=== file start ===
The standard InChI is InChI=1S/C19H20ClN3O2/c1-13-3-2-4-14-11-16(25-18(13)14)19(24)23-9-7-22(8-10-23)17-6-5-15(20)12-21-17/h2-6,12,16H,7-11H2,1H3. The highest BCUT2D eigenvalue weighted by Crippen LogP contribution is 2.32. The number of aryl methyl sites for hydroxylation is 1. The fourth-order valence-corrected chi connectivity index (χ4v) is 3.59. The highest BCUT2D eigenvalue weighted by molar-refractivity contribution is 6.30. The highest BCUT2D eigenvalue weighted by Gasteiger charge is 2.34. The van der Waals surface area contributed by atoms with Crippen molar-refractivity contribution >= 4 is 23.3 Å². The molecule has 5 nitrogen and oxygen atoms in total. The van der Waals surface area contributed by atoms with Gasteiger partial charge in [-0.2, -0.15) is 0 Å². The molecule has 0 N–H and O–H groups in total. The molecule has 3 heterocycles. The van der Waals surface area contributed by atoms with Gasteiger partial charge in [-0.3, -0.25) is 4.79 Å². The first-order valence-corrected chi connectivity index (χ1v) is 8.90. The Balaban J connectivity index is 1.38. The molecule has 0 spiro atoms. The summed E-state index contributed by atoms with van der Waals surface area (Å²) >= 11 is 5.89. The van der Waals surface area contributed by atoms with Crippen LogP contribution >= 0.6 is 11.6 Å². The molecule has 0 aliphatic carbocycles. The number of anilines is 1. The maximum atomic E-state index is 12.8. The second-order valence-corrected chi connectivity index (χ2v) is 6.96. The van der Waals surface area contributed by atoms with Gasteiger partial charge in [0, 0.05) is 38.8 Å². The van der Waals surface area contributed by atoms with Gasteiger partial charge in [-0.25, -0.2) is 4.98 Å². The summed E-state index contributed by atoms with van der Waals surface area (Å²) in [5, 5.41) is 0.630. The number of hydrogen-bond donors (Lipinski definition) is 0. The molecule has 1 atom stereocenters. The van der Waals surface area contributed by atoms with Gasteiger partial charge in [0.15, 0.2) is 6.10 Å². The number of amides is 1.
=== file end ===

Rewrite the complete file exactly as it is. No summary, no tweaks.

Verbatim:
The standard InChI is InChI=1S/C19H20ClN3O2/c1-13-3-2-4-14-11-16(25-18(13)14)19(24)23-9-7-22(8-10-23)17-6-5-15(20)12-21-17/h2-6,12,16H,7-11H2,1H3. The highest BCUT2D eigenvalue weighted by Crippen LogP contribution is 2.32. The number of aryl methyl sites for hydroxylation is 1. The fourth-order valence-corrected chi connectivity index (χ4v) is 3.59. The highest BCUT2D eigenvalue weighted by molar-refractivity contribution is 6.30. The highest BCUT2D eigenvalue weighted by Gasteiger charge is 2.34. The van der Waals surface area contributed by atoms with Crippen molar-refractivity contribution >= 4 is 23.3 Å². The molecule has 5 nitrogen and oxygen atoms in total. The van der Waals surface area contributed by atoms with Gasteiger partial charge in [-0.2, -0.15) is 0 Å². The molecule has 0 N–H and O–H groups in total. The molecule has 3 heterocycles. The van der Waals surface area contributed by atoms with Gasteiger partial charge in [-0.3, -0.25) is 4.79 Å². The first-order valence-corrected chi connectivity index (χ1v) is 8.90. The Balaban J connectivity index is 1.38. The molecule has 0 spiro atoms. The summed E-state index contributed by atoms with van der Waals surface area (Å²) >= 11 is 5.89. The van der Waals surface area contributed by atoms with Crippen LogP contribution >= 0.6 is 11.6 Å². The molecule has 0 aliphatic carbocycles. The number of anilines is 1. The maximum atomic E-state index is 12.8. The second-order valence-corrected chi connectivity index (χ2v) is 6.96. The van der Waals surface area contributed by atoms with Gasteiger partial charge in [0, 0.05) is 38.8 Å². The van der Waals surface area contributed by atoms with Gasteiger partial charge in [-0.25, -0.2) is 4.98 Å². The summed E-state index contributed by atoms with van der Waals surface area (Å²) in [5, 5.41) is 0.630. The number of hydrogen-bond donors (Lipinski definition) is 0. The molecule has 1 atom stereocenters. The van der Waals surface area contributed by atoms with Gasteiger partial charge in [0.15, 0.2) is 6.10 Å². The number of amides is 1.